Adam McIntyre, co-owner of Intown Doula, wanted to weigh in as we near Father's Day on what Dads actually want--and how they should go about getting it. Father to two sons and one angel baby, Adam is also a musician and record producer. In his spare time, he enjoys biographies, cooking, and rescuing animals.
I used to feel sick while shopping for Father’s Day; our dad was very different from anyone portrayed in the Father’s Day greeting cards and he neither golfed nor did he wear ties. We didn’t know what he expected to get from us, unless it was a bunch of gifts that were almost too horrible to look at more than once. Sorry, Dad.
Now when I wake up on Father’s Day, I feel that sick feeling for just a moment. Then I realize that because I am no longer a Hallmark-fearing man, I can make my own rules about a day that applies solely to me.
Gentlemen, inform your families now that you have made your choices and your clan will celebrate the way in which you see fit.
First, ask yourself, “What do I want on Father’s Day?” Notice I didn’t ask what you want for Father’s Day. I watched a group of dads answer that question, and the first and by far most popular answer was, “sexual favors from my partner” and the distant second was something to do with having a cookout or a fire in the back yard. That, perhaps, is something that reminds us that we want to feel validated (some nod or indication that we have become a “better” or equivalent version of our own dads/father figures) and be left alone to start fires, and perhaps that the card companies and list-makers are overthinking their distant-second-and-third-place gift suggestions.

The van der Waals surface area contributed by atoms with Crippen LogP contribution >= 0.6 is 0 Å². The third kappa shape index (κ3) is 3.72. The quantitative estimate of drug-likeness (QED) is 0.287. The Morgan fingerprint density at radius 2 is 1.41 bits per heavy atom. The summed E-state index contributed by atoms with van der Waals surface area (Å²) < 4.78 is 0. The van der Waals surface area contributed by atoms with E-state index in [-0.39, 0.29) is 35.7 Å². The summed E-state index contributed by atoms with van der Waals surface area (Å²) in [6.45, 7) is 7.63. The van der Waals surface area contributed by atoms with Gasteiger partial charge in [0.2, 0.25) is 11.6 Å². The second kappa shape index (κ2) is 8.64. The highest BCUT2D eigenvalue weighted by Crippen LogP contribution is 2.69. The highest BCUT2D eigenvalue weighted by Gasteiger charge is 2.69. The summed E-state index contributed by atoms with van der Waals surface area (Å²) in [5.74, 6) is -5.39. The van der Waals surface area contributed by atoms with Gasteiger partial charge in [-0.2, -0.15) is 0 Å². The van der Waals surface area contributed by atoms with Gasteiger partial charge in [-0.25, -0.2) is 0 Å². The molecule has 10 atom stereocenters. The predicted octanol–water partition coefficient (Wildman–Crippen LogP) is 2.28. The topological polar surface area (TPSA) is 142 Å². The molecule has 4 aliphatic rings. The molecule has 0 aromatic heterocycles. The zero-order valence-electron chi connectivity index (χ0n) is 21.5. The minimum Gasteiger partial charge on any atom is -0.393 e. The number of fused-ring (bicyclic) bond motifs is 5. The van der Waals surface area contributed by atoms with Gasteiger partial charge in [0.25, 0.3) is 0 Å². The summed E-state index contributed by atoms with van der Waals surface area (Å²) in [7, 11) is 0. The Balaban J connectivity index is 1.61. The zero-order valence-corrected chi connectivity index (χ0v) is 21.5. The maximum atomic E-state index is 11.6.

No, I’m talking about what sort of day you want your Father’s Day to be. Do you want to spend it specifically with kids, or totally without them? Big party, or solitary nature walk? What would make you feel more honored--silence or applause? Is there going to be some sort of dinner you expect? And do you want gifts or not? Because no gifts is an option.
Next, communicate what you figure out clearly and kindly. You may have noticed by now that leading your family is part of the Dad job description. Let Father’s Day be no different by being honest and direct if you are asked what you would like to do, which you probably were or will be*. And if your spouse doesn’t ask, toss it out there.
Last--and this is the big one--let go of the outcome. Buddha says that attachment causes sorrow, and attachment to outcomes is really hard to dismiss. But, try. Because in the end Father’s Day is really just fourteen hours of daylight where the people you love best of all try their hardest to love on you. Let them, and enjoy your day, however you see fit.
Happy Father’s Day to all Dad-identifying people out there from me and Intown Doula